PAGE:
(David Transier)

FAA Once Again Fines Southwest Airlines For Maintenance Related Violations

For the second time in the last 12 months, Southwest Airlines is facing another fine from the Federal Aviation Administration because of safety issues; this time totaling $328,550. [More]

How Did The Hot Dog Get Such A Bad Rap?

Watchcaddy

When I was but a wee MBQ, I’d often sit in front of the refrigerator when no one was watching and eat hot dogs straight out of the package. “Gasp!” friends would later say when I recalled that guilty pleasure. “Do you even know what’s in hot dogs?” That widespread urban caveat of hot dogs as tubes of mystery meat has persisted, but is there anything actually scary about the contents of a hot dog? [More]

Here’s What Co-Branded Sprint-RadioShack Stores Will Probably Look Like

Here’s What Co-Branded Sprint-RadioShack Stores Will Probably Look Like

Yesterday, the sale of 1,740 remaining RadioShack stores to hedge fund Standard General was approved by a bankruptcy court. We’ve known since before the bankruptcy filing that their plan is to team up with Sprint to re-open stores that will be part phone store, part RadioShack merchandise. What would that look like? Sprint has already showed us. Well, they showed the federal bankruptcy court in Delaware, which makes them public documents. [More]

One Year After Merger, Men’s Wearhouse Announces Layoffs At Jos. A. Bank HQ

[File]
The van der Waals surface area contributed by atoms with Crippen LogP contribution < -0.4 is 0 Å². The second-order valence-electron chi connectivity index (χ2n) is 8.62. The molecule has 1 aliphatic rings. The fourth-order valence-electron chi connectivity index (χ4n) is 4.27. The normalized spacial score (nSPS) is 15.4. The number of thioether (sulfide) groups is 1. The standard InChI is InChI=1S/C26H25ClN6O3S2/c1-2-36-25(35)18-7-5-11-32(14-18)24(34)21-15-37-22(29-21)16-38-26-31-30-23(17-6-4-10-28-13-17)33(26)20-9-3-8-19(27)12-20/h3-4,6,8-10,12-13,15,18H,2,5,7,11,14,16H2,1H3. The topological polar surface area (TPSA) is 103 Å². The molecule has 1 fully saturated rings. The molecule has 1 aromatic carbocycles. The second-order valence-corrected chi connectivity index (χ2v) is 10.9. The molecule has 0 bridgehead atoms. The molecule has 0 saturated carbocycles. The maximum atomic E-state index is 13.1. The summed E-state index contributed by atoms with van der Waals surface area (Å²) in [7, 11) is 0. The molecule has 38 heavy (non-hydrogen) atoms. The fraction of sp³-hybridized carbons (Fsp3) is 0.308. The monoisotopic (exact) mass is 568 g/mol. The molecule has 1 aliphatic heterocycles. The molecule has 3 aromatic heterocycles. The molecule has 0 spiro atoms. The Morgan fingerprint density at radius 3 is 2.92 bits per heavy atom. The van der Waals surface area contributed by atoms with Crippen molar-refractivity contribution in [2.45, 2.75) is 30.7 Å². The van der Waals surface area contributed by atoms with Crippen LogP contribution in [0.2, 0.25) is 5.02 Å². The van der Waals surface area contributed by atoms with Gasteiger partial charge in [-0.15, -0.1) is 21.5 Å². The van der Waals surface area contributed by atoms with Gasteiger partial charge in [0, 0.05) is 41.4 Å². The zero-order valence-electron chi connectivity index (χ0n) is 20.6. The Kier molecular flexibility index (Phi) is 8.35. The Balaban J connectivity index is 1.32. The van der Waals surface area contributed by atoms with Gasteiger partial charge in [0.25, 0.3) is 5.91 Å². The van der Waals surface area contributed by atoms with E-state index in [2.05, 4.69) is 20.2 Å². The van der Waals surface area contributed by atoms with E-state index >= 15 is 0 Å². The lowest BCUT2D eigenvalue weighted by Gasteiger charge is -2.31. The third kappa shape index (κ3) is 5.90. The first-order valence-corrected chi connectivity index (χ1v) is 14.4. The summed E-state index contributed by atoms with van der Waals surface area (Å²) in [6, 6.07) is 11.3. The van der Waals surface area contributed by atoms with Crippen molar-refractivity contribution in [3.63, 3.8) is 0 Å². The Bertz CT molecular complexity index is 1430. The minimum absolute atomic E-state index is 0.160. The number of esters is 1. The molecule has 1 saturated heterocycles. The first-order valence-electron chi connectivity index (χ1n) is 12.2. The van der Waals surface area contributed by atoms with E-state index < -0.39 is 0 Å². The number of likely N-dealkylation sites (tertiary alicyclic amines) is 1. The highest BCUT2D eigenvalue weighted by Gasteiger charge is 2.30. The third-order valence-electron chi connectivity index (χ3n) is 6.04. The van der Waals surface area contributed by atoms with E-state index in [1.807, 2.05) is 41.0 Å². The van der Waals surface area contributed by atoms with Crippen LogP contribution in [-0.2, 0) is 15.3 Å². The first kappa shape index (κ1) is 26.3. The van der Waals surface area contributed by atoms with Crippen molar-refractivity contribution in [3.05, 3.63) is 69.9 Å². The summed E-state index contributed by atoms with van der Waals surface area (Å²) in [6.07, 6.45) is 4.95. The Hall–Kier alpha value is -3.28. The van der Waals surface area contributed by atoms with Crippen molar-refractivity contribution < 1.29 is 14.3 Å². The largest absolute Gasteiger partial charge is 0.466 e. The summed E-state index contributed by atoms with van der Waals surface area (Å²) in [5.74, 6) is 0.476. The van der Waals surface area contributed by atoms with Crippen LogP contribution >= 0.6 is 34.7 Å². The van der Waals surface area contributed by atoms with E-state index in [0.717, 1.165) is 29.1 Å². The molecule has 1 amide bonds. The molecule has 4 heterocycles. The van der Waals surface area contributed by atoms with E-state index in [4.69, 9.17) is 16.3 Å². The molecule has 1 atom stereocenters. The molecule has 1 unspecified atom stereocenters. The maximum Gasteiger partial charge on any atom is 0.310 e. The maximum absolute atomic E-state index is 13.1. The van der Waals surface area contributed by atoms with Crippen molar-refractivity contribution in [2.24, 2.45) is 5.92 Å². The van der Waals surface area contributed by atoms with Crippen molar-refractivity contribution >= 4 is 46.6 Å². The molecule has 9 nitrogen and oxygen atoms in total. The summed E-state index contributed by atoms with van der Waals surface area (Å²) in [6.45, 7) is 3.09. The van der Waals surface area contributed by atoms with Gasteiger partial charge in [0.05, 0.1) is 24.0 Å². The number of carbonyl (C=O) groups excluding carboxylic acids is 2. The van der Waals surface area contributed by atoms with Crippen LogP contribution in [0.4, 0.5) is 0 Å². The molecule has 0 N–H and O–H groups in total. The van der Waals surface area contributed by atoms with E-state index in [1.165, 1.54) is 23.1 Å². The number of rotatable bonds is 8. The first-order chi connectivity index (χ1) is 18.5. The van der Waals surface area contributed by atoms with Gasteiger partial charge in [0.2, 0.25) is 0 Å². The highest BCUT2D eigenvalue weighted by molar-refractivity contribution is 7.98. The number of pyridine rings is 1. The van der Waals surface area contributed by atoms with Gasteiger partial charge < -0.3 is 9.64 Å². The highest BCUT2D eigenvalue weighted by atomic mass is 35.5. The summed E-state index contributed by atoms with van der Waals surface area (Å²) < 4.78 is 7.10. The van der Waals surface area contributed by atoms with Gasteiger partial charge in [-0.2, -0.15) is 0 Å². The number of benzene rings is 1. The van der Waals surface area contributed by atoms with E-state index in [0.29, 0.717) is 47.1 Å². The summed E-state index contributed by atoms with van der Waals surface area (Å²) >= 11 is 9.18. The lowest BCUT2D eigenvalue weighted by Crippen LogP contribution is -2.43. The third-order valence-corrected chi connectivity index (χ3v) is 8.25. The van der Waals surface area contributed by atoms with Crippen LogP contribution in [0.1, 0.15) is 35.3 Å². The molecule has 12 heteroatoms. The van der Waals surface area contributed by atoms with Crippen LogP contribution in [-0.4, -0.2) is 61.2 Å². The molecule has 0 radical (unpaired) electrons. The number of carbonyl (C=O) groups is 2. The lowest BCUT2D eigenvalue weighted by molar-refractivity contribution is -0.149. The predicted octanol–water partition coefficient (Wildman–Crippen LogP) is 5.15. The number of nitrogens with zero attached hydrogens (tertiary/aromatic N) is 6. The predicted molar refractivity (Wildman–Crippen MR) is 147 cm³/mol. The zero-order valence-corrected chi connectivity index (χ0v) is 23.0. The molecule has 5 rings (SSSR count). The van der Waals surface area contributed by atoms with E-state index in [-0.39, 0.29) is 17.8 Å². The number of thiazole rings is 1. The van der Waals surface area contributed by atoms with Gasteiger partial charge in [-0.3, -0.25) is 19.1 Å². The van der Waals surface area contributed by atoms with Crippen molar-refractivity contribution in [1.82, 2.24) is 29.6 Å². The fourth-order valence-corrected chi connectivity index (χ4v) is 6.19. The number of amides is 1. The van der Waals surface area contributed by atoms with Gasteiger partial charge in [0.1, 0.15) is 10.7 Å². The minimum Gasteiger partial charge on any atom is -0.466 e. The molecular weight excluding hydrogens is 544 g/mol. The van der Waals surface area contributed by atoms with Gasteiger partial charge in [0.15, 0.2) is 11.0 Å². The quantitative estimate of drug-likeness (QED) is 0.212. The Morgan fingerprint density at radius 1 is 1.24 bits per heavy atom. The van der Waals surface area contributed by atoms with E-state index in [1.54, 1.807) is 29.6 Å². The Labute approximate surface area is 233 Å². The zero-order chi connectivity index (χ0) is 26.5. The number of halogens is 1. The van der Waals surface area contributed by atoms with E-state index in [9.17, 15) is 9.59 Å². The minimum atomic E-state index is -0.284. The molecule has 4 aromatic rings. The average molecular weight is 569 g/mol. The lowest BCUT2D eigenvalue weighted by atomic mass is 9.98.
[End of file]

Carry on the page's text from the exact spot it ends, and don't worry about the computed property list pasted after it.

One Year After Merger, Men’s Wearhouse Announces Layoffs At Jos. A. Bank HQ

It was a little over a year ago that Men’s Wearhouse and Jos. A. Bank ended months of contentious courtship and merged, with Men’s Wearhouse acquiring the smaller clothing chain for $1.8 billion. Now, the honeymoon is over, and Men’s Wearhouse is laying off or transferring some employees at Jos. A. Bank HQ in Hampstead, Maryland. [More]

(Phillip Pessar)

Bankruptcy Court Approves Sale Of 1,740 RadioShacks To Standard General

The Great RadioShack Bankruptcy Auction Standoff may be over. The 94-year-old electronics retailer declared bankruptcy in February, and then closed around half of its stores, selling their leases. The company wanted to rid itself of the rest of its stores before April began so they won’t have to pay April rent on all of those stores out of money that should be going to their creditors. [More]

(Aero Icarus)

Flight’s Inaugural Journey Delayed After Firefighters Accidentally Spray Plane With Foam

Picture this: You’re all hyped up and ready to fly across the ocean as part of an airline’s inaugural journey to a destination across the ocean, everyone is cheering, the excitement is building and then suddenly foam is spraying everywhere. Celebration over, and you’re forced to wait a night to get off the ground. Delays are annoying, yes, but rarely are they caused by celebrating firefighters pressing the wrong button. [More]

(Kenny Louie)

More Police Departments Institute Safe Zones For Craigslist Trades

We often share stories of trades and sales that originate online, are completed in person, and go terribly awry, like. After one town in Pennsylvania designated a Craigslist Transaction Safe Zone, other areas have joined in. Sure, it’s nothing beyond inviting people to participate in swaps in the police station parking lot, but maybe having a designated community trading spot will catch on. [More]

(Belinda Hankins Miller)

Delta Letting Some Customers Pay To Track Their Pets’ Whereabouts During Cargo Transport

Generally it’s pretty easy to keep tabs on your loved ones when traveling, that is unless they have four legs and can’t fit under the airline seat in front of you. In that case, you’re left to worry about whether or not they made it from the drop-off area at the airport to the plane’s cargo hold before the flight. In an attempt to ease some of the worries passengers face when traveling with their beloved pets, Delta Air Lines has introduced a GPS pet-tracking device. [More]